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BS: Mudcatters near fires out west

Janie 12 Aug 15 - 08:51 PM
michaelr 12 Aug 15 - 11:11 PM
Ebbie 12 Aug 15 - 11:28 PM
maeve 13 Aug 15 - 06:56 AM
GUEST,# 13 Aug 15 - 10:22 AM
Megan L 13 Aug 15 - 11:24 AM
Joe Offer 13 Aug 15 - 01:32 PM
Janie 13 Aug 15 - 06:41 PM
Ebbie 13 Aug 15 - 09:18 PM
Janie 13 Aug 15 - 09:54 PM
Bev and Jerry 14 Aug 15 - 12:01 AM
michaelr 14 Aug 15 - 01:53 AM
Rapparee 23 Aug 15 - 10:22 PM
maeve 23 Aug 15 - 10:29 PM
Rapparee 23 Aug 15 - 10:47 PM
Janie 23 Aug 15 - 11:31 PM
GUEST,DrWord 23 Aug 15 - 11:32 PM
Jeri 24 Aug 15 - 09:57 AM
Sandra in Sydney 24 Aug 15 - 10:40 AM
Larry The Radio Guy 24 Aug 15 - 12:10 PM
Megan L 24 Aug 15 - 01:15 PM
Don Firth 24 Aug 15 - 01:43 PM
Rapparee 24 Aug 15 - 03:39 PM
Ebbie 24 Aug 15 - 06:36 PM
gnu 24 Aug 15 - 08:29 PM
gnu 24 Aug 15 - 08:33 PM
Rapparee 24 Aug 15 - 10:53 PM
maeve 27 Aug 15 - 06:17 PM
GUEST,Bert 27 Aug 15 - 11:14 PM
maeve 27 Aug 15 - 11:29 PM
GUEST,Bert 28 Aug 15 - 02:09 AM
Larry The Radio Guy 28 Aug 15 - 03:34 AM
Joe Offer 28 Aug 15 - 05:23 AM
GUEST,# 28 Aug 15 - 05:49 AM
GUEST, ^*^ 28 Aug 15 - 08:41 AM
GUEST,# 28 Aug 15 - 08:53 AM
Janie 28 Aug 15 - 03:13 PM
michaelr 13 Sep 15 - 03:52 PM
Stilly River Sage 13 Sep 15 - 04:18 PM
michaelr 13 Sep 15 - 04:48 PM
michaelr 13 Sep 15 - 05:23 PM
Ebbie 13 Sep 15 - 08:43 PM
maeve 13 Sep 15 - 10:07 PM
Rapparee 13 Sep 15 - 10:41 PM
Joe Offer 14 Sep 15 - 12:22 AM
Vashta Nerada 14 Sep 15 - 01:09 AM
Joe Offer 14 Sep 15 - 02:26 AM
Janie 14 Sep 15 - 05:39 AM
Rapparee 14 Sep 15 - 10:15 AM
michaelr 14 Sep 15 - 05:44 PM

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Subject: BS: Mudcatters near fires out west
From: Janie
Date: 12 Aug 15 - 08:51 PM

As the fires rage in several states in the western part of the USA, (and maybe Canada) can't help but stay concerned about Mudcatters who may end up in harm's way as the fire season rages in that terribly drought-stricken part of the continent.

Check in now and then, folks. Let us know that you are OK, if you are at any given point in time, and also let us know if not.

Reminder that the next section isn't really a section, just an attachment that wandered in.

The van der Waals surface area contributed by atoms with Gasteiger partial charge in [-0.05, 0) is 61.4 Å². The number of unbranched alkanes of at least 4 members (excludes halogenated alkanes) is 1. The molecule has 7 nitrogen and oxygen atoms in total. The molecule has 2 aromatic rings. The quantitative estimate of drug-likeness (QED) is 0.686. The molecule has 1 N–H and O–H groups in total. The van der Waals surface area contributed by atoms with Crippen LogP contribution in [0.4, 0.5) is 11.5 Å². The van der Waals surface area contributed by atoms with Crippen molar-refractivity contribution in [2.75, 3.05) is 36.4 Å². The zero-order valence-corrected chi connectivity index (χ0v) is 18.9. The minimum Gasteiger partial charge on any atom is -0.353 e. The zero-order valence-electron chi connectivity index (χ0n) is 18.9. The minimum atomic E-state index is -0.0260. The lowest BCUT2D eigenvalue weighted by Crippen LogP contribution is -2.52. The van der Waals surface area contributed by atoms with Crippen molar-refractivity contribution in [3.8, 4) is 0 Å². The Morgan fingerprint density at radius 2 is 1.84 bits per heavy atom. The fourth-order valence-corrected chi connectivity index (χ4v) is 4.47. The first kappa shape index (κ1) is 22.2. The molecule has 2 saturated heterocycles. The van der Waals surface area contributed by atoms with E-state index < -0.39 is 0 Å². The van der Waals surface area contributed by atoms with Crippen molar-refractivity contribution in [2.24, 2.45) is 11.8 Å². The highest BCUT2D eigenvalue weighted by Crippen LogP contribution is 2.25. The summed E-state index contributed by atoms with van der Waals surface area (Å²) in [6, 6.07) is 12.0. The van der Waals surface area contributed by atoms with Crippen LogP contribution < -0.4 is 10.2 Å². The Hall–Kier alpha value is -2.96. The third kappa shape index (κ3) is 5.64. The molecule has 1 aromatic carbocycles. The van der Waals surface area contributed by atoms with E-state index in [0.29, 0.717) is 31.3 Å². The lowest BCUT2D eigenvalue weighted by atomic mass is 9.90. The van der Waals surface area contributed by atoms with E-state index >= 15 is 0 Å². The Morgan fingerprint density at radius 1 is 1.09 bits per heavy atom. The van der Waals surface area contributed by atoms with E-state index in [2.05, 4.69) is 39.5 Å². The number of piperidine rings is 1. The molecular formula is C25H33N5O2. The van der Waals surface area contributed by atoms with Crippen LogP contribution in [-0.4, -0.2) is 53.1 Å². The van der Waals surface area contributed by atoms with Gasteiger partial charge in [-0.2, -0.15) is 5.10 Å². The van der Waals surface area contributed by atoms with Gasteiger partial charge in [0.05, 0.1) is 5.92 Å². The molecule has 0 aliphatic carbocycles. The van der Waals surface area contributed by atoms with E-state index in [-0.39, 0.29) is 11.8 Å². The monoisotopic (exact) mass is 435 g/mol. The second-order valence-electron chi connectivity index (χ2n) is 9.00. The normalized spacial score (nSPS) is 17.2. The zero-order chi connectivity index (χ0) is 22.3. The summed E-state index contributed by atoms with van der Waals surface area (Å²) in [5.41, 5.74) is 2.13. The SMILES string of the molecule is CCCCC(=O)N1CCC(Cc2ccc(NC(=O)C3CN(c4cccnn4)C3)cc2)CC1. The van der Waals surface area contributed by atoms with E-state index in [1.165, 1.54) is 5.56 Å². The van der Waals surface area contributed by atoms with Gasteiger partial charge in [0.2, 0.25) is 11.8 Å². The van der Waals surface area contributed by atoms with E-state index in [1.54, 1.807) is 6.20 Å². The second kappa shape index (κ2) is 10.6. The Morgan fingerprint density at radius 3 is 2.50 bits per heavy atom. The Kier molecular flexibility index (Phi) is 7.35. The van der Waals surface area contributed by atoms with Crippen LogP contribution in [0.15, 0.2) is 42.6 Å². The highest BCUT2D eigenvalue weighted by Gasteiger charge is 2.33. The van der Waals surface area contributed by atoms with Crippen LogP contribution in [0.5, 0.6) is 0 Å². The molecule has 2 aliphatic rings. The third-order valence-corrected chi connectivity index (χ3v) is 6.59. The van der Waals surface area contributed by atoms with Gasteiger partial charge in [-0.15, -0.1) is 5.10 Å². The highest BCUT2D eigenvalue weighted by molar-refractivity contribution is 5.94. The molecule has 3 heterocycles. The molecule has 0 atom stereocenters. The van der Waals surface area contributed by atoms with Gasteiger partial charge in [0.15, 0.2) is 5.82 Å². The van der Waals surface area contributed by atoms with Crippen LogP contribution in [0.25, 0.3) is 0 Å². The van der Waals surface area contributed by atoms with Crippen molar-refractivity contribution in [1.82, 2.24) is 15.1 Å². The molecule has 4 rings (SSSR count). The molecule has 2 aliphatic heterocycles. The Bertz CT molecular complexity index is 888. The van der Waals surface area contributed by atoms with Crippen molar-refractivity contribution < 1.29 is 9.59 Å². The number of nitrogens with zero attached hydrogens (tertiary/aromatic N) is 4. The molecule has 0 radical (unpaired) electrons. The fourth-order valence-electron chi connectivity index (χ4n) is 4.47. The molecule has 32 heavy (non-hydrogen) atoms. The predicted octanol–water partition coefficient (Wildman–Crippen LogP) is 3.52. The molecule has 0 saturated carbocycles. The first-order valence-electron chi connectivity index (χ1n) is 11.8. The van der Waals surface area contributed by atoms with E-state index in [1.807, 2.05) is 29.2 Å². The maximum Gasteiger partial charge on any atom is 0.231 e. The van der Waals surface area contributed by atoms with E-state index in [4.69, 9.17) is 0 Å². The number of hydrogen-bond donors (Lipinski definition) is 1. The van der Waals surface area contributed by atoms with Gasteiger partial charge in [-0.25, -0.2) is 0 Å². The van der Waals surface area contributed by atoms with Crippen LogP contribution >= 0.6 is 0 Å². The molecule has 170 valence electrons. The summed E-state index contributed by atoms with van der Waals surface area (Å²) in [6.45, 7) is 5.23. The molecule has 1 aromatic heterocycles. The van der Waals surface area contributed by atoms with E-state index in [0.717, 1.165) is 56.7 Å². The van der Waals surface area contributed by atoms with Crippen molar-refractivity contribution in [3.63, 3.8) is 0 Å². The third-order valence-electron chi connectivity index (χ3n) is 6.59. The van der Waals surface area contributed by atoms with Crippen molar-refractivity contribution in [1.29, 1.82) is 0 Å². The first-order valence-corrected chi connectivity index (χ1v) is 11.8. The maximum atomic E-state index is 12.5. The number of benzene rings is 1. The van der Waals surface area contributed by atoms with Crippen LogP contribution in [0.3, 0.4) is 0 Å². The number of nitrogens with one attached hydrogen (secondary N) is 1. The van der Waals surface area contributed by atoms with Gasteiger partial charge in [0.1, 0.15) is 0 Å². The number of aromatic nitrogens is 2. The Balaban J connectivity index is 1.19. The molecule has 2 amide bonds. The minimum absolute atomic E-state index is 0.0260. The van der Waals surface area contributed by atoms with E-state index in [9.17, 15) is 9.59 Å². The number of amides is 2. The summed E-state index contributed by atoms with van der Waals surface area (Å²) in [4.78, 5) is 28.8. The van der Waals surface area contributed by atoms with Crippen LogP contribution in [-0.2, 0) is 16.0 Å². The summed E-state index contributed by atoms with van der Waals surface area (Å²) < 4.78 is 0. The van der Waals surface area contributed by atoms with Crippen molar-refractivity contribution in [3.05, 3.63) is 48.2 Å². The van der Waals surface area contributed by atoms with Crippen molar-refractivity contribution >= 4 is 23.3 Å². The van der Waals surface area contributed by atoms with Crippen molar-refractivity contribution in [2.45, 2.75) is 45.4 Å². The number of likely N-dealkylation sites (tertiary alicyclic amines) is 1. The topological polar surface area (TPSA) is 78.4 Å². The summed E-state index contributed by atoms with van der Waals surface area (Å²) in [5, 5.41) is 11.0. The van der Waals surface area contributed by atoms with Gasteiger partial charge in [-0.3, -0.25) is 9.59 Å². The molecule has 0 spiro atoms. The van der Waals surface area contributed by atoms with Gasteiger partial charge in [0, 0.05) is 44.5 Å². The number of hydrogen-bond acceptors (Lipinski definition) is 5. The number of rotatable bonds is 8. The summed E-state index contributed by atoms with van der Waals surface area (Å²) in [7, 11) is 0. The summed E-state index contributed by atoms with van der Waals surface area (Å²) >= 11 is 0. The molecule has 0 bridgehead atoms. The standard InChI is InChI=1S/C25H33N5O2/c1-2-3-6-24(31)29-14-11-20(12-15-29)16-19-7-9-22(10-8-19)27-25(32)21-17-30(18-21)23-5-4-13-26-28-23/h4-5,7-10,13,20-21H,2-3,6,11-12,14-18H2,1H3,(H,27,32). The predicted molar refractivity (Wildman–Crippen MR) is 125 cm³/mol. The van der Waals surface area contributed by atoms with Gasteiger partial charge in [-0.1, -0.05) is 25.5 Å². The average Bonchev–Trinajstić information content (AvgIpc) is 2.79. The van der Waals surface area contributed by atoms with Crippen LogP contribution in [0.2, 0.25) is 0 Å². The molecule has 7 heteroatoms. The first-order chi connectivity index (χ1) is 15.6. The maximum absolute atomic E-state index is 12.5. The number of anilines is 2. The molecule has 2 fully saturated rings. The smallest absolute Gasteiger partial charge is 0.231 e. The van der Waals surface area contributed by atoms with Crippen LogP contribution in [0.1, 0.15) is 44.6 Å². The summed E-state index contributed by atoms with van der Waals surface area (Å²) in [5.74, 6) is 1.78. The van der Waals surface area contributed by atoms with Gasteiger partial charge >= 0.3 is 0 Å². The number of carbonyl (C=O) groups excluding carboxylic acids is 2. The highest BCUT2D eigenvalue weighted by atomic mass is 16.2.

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Subject: RE: BS: Mudcatters near fires out west
From: michaelr
Date: 12 Aug 15 - 11:11 PM

The big fires around here (NorCal) - Rocky and Jerusalem - are in the next county, about 30 - 40 miles northeast, and burning away from my location, luckily in the direction of sparsely populated forest lands. Let's hope the wind doesn't turn.

A big shout-out to the firefighters. Those people are heroes.


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Subject: RE: BS: Mudcatters near fires out west
From: Ebbie
Date: 12 Aug 15 - 11:28 PM

It could be that one of those wildfires is closer to Joe Offer.

Joe! Speak up!


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Subject: RE: BS: Mudcatters near fires out west
From: maeve
Date: 13 Aug 15 - 06:56 AM

Joe has posted as recently as this morning, Ebbie:
"Subject: RE: Rise Up Singing Book II: 'Rise Again'
From: Joe Offer - PM
Date: 13 Aug 15 - 04:56 AM "


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Subject: RE: BS: Mudcatters near fires out west
From: GUEST,#
Date: 13 Aug 15 - 10:22 AM

There are at present over 6,000 forest/wildland fires burning in Canada. That's up about 2,000 from 2014. FYI.


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Subject: RE: BS: Mudcatters near fires out west
From: Megan L
Date: 13 Aug 15 - 11:24 AM

Keep safe folks


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Subject: RE: BS: Mudcatters near fires out west
From: Joe Offer
Date: 13 Aug 15 - 01:32 PM

There's a wonderful Website, http://yubanet.com/, that give up-to-date information about fires all over California. We're northeast of Sacramento, and the Lowell Fire was about 15 miles from us and across the Bear River, and it's now 100% contained - still smoldering in spots, but not a danger. It burned 2,304 acres. We have friends in the evacuation area, and they're OK.